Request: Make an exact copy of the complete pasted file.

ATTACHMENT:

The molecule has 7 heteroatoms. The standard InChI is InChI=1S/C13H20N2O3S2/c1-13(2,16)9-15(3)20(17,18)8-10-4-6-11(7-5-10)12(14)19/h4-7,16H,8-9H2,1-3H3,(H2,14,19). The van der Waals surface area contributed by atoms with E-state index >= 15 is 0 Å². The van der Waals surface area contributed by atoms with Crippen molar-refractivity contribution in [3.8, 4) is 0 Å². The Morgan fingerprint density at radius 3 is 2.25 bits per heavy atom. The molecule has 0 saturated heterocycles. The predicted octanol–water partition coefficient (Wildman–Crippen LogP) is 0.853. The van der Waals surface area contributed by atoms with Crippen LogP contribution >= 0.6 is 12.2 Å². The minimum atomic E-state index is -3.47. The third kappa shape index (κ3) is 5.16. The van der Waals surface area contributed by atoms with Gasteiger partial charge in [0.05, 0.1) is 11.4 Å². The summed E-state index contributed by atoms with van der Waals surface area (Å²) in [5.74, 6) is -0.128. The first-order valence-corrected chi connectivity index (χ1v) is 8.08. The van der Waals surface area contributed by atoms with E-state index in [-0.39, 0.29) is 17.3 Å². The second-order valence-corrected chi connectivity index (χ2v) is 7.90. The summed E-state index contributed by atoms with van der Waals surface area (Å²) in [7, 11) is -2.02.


The molecule has 7 heteroatoms. The standard InChI is InChI=1S/C13H20N2O3S2/c1-13(2,16)9-15(3)20(17,18)8-10-4-6-11(7-5-10)12(14)19/h4-7,16H,8-9H2,1-3H3,(H2,14,19). The van der Waals surface area contributed by atoms with E-state index >= 15 is 0 Å². The van der Waals surface area contributed by atoms with Crippen molar-refractivity contribution in [3.8, 4) is 0 Å². The Morgan fingerprint density at radius 3 is 2.25 bits per heavy atom. The molecule has 0 saturated heterocycles. The predicted octanol–water partition coefficient (Wildman–Crippen LogP) is 0.853. The van der Waals surface area contributed by atoms with Crippen LogP contribution >= 0.6 is 12.2 Å². The minimum atomic E-state index is -3.47. The third kappa shape index (κ3) is 5.16. The van der Waals surface area contributed by atoms with Gasteiger partial charge in [0.05, 0.1) is 11.4 Å². The summed E-state index contributed by atoms with van der Waals surface area (Å²) in [5.74, 6) is -0.128. The first-order valence-corrected chi connectivity index (χ1v) is 8.08. The van der Waals surface area contributed by atoms with E-state index in [-0.39, 0.29) is 17.3 Å². The second-order valence-corrected chi connectivity index (χ2v) is 7.90. The summed E-state index contributed by atoms with van der Waals surface area (Å²) in [7, 11) is -2.02.